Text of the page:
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Ritual Bonsai Potting

Tuesday, April 24, 2007

Bonsais in the wintering pit, already leafing out and awaiting release.

April 10, the day my dad died, is usually the day I repot my bonsai trees. He was fascinated with them, and I'm sure his interest rubbed off on me. I started my first trees in 1981, and built my collection through the 80's and 90's. Over the years, I've winnowed it down to the real winners, trees that I hope I'll have to pass on to Miss Phoebe or Master Liam. Bear in mind that these trees were started not from big ol' nursery stock that's trimmed back and crammed into successively smaller pots, but from tiny nursery starts in the case of the evergreens, and from two-leaved seedlings I collected under the parent trees--beautiful Japanese maples in cemeteries and parks. This is not how most people start bonsais, but I didn't know any better, and I generally don't do things like most people do them.

I love containers. Here is the array of containers I have to choose from. I can't pass up a nice bonsai pot, no matter where I find it. I've been scolded by a real bonsai enthusiast for putting such venerable trees in "cheap pots," but they're good enough for me. I took it as a compliment.

Though I have some tropical Ficus trees that I grow indoors that are passable bonsais, these plants pictured here are not houseplants. These are real trees that need a dormancy period, that turn color in the fall and drop their leaves and have bare twigs all winter long. About mid-November, I take them out of their pots and cover their roots with soil in a 2' deep pit under the deck, and cover it with an old glass shower door, and other than watering them every couple of weeks or so, I let them sleep all winter. I wrap their trunks in foil to keep voles from feasting on their bark. (It hurts their fillings). That was a lesson hard-learned, after voles practically girdled all my trees one winter. They survived with a lot of TLC, but they still show the scars.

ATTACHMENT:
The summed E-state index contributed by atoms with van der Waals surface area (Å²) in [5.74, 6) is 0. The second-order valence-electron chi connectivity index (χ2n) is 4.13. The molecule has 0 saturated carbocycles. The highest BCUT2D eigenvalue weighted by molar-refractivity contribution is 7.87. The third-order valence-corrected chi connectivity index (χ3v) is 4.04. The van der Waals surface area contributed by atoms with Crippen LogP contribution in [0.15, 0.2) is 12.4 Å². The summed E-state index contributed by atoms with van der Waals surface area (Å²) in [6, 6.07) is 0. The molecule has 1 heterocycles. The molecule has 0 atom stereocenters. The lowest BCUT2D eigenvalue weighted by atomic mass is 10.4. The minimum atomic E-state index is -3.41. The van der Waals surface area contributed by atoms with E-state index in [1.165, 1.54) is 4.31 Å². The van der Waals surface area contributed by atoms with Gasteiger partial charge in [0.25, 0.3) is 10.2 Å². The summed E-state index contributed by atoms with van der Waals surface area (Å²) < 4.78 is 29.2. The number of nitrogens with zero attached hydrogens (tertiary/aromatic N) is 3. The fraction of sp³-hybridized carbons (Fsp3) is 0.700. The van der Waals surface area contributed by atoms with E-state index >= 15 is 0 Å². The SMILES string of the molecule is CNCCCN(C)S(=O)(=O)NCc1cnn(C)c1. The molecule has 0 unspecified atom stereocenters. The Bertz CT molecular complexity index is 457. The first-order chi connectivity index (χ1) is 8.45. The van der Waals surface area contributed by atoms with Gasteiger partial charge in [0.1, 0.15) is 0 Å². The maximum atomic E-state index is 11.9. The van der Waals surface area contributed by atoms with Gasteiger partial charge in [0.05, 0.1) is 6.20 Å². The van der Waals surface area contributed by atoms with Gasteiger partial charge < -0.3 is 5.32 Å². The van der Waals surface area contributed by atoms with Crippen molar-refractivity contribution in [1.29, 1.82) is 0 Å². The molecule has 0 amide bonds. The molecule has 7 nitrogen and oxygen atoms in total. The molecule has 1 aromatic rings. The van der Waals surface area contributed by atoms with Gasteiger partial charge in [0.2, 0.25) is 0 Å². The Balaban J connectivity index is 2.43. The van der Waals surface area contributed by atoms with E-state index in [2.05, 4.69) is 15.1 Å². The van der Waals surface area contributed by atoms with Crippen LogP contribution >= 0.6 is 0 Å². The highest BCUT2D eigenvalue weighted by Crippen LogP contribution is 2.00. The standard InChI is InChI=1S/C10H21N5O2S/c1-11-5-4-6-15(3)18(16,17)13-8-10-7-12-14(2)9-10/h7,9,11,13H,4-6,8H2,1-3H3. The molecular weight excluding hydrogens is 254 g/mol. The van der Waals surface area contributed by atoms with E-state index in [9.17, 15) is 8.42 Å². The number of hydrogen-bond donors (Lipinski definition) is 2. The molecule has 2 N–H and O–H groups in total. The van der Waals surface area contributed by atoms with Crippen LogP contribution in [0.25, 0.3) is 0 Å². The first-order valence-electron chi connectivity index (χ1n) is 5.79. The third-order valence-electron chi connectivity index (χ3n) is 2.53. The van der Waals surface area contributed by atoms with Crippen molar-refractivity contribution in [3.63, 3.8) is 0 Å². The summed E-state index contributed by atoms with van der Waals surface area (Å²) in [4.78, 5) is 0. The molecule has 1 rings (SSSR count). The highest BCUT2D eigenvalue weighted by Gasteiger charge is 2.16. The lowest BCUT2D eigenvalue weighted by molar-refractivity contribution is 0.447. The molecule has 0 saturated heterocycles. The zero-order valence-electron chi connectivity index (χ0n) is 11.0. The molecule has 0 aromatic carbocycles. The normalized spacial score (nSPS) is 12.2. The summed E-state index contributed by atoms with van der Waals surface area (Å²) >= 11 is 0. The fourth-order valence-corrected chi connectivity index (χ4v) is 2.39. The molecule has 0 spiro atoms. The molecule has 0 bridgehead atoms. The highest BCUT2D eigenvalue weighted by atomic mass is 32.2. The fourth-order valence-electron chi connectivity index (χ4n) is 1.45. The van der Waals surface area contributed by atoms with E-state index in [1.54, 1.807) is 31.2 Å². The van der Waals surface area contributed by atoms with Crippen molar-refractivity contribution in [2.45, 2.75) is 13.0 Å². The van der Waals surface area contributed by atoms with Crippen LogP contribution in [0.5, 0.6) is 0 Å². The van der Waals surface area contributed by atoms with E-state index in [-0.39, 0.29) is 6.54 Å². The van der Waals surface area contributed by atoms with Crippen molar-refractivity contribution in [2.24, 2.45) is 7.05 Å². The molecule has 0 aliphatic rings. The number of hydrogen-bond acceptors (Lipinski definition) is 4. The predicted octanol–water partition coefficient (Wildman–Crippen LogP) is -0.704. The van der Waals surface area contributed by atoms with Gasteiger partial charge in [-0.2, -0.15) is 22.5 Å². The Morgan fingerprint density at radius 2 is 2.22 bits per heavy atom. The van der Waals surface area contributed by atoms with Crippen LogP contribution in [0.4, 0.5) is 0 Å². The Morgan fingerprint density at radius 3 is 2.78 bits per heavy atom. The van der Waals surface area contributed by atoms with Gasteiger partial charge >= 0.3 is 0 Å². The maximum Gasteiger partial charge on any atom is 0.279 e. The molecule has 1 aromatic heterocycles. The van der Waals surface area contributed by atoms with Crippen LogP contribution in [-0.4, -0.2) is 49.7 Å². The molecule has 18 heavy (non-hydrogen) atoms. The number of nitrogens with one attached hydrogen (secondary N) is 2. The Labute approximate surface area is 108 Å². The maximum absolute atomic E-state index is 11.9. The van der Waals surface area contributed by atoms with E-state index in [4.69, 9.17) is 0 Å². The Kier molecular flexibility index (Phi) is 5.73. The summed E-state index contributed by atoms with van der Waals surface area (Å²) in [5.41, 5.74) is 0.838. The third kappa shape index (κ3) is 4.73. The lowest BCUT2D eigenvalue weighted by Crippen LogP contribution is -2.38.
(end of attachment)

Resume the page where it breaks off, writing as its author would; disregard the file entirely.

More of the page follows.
The trees are so big now that they have to lie down on their sides to fit in the pit. So when they start putting on new growth in the spring, it grows sideways if I don't get them out of the pit in time. The cold kept me from potting them until just last week. I took pictures to show you how it's done. Here they are in the cart, ready to come up to the potting station, trunks still wrapped in foil. This was a quick and dirty potting. I usually hose all the soil off and trim the roots back about 20% every spring to keep them from growing too much (the idea is to keep them fairly small and manageable). This year, they had put on so much new soft growth under the glass that I didn't dare trim their roots for fear of harming them. So I just added a little fresh soil and potted them up. Onto the display bench with you! It was the labor of an hour rather than three or four.The small pots in the bottom row hold my new starter maples that I dug at Holden Arboretum last year. I'm so excited that they all made it through the winter. They're leafing out without missing a beat. That first winter is their most vulnerable. Clearly, there is a bigger, deeper bonsai pit somewhere in my near future.

The trees were delighted not to be trimmed back and to have some fresh soil to eat. I mix potting soil with builder's sand for better drainage. I have yet to go into the woods to get the moss that covers the bare soil and helps keep them from drying out. One of these days...At least they're potted, happy, growing, and so far the weather looks like it's stabilizing enough for them to stay outside until next November!

Here's how they looked April 23:They'll only get more beautiful, although I have to say I love the tiny-leaf stage of early spring. Best of all is autumn color--the maples just light up with yellow and scarlet. Mmmm. It takes the sting out of summer's end.

I spent most of today in Athens again, at a book signing (fun! Steady traffic! Cookies and sandwichettes! Dumped my punch, but not on the books! Always good!) and then being interviewed on WOUB-TV about Ora Anderson's lovely book, Out of the Woods, to which I contributed some drawings. It was just published by Ohio University Press and it's a keeper.
Took myself out to dinner and just got home, dog-tired again. I'll be up at dawn, though, because all the migrants that have been held back by the cold are coming in at once--11 arrivals yesterday and 3 more today. Warblers, vireos, tanagers, they're all flooding in. See Bill of the Birds for a lyrical list of what's in right now. Ahhhhh. Do yourself a favor. Grab binoculars and GET OUT THERE! The show doesn't last long but man, it's lovely, especially with no leaves to impede the view. Hmmph. This spring...


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